However, checks with the Land Transport Department showed the plate did not match the engine serial number. Another possibly fake “chor yor 2123” plate was also found in the car.

The vehicle was registered to a female resident of Bangkok but the registration was suspended in 2012.

No documents were found in the car. Its original owner was being called in for questioning.

Gen Srivara, who leads the search team assigned to locate Yingluck, said the three officers admitted driving Yingluck to Sa Kaeo but refused to give further details because the investigation is ongoing.

He said the three officers do not face criminal charges at this stage and it depends on their superiors to decide if they will face disciplinary action.

He declined to comment about the use of a police logo on the vehicle.

The deputy police chief also refused to say if the ex-premier had fled across the border out of concern that it would affect relations with Cambodia.

A police source said that an initial inspection of the confiscated Toyota showed the remains of what appeared to be stickers bearing the police logo on the car’s doors.

According to the police source, Yingluck left her house in Bangkok’s Bung Kum district and changed to another vehicle in Min Buri. The car headed to Chachoengsao via Suwinthawong road and proceeded to the eastern border.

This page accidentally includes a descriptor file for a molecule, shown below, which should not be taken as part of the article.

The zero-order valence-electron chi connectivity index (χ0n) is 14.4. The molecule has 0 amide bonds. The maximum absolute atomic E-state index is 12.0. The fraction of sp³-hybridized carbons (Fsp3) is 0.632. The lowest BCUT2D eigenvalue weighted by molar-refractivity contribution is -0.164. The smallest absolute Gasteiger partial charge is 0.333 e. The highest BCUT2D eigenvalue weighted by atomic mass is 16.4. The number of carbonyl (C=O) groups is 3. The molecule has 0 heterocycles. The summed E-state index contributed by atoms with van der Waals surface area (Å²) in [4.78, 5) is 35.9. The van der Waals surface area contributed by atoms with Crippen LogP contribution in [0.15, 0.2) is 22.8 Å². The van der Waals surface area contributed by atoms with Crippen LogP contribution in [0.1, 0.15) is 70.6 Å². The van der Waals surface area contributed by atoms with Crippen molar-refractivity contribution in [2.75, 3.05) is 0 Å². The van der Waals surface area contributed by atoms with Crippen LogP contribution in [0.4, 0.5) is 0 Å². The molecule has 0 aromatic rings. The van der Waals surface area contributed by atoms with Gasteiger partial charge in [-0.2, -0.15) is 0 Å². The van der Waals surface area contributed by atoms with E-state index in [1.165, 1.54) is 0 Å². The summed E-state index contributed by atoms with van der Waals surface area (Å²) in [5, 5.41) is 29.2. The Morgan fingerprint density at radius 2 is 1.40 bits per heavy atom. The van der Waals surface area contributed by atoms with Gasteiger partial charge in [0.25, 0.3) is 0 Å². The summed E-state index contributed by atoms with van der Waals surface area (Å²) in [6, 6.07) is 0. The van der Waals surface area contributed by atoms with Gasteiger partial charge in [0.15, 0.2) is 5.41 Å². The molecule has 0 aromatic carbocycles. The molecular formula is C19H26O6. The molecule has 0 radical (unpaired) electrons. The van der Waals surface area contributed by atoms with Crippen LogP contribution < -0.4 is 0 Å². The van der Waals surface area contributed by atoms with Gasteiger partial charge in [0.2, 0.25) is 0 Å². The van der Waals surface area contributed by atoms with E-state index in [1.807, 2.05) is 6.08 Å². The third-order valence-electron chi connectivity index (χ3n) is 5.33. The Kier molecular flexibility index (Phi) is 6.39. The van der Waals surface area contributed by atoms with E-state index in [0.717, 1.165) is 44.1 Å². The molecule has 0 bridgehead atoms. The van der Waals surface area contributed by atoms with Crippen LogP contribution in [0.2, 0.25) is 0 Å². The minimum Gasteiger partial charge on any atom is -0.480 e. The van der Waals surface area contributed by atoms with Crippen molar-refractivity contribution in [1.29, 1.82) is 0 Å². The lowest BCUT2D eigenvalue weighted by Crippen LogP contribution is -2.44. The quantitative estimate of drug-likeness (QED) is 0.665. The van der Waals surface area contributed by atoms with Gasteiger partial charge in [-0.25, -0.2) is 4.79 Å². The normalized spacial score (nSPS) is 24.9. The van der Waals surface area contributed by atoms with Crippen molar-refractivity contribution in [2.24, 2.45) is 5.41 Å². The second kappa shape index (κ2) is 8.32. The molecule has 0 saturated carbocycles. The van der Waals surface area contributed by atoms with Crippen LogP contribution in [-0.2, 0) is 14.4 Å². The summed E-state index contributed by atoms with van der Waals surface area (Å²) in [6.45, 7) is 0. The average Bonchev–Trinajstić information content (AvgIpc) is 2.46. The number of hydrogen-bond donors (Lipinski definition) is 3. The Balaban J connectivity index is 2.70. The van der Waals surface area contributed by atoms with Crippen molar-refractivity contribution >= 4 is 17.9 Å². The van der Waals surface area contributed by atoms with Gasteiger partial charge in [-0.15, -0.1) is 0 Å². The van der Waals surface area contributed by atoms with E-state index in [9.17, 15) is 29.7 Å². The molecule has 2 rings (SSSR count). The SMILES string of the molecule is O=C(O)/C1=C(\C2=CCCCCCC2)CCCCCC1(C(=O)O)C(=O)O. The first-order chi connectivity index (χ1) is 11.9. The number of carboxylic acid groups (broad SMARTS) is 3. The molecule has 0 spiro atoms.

It is believed that another vehicle, similar to the seized Toyota Camry, was used as a decoy in the escape.

On Sept 9, authorities said security cameras captured images of a Mercedes-Benz believed to have been used in Yingluck’s escape. It was seen passing a military camp in Sa Kaeo but has not been seen since.

On Sept 12, Gen Srivara said two vehicles were involved in taking the ex-premier to Sa Kaeo. One left the former premier’s house on Aug 23 two days before the ruling.

There is no information about where Yingluck went after allegedly arriving in Sa Kaeo.

Army chief Chalermchai Sitthisad said yesterday that authorities are still investigating possible routes Yingluck could have used in her escape, noting there are several natural border crossings in the province.

Read original story here.

 

 

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Kurt | 23 September 2017 - 11:38:16

Oh, and don't forget, on 04 and 06 September General Prawit, the Defence Minister, told the thai press ( see PN articles on those days) that no police officer was involved in the outbound travel ( he called it: escape) of Ms Yingluck.

First it was a story with 2 cars, now with 3 cars.
( I commented already last week that we just had to wait for a 3rd car coming up in the story for the publ...

Kurt | 23 September 2017 - 11:15:01

It is funny to read in every newspaper the word 'Escape'.
During the time of the travel of Ms Yingluck she was not under house arrest, there was no arrest warrant, she was in position of 2 thai and 1 foreign passport.
It starts to look or thai government officials did guide Ms Yingluck unseen out of Thailand.
In a car that was illegal on the road since 2012! Traces of use police logo...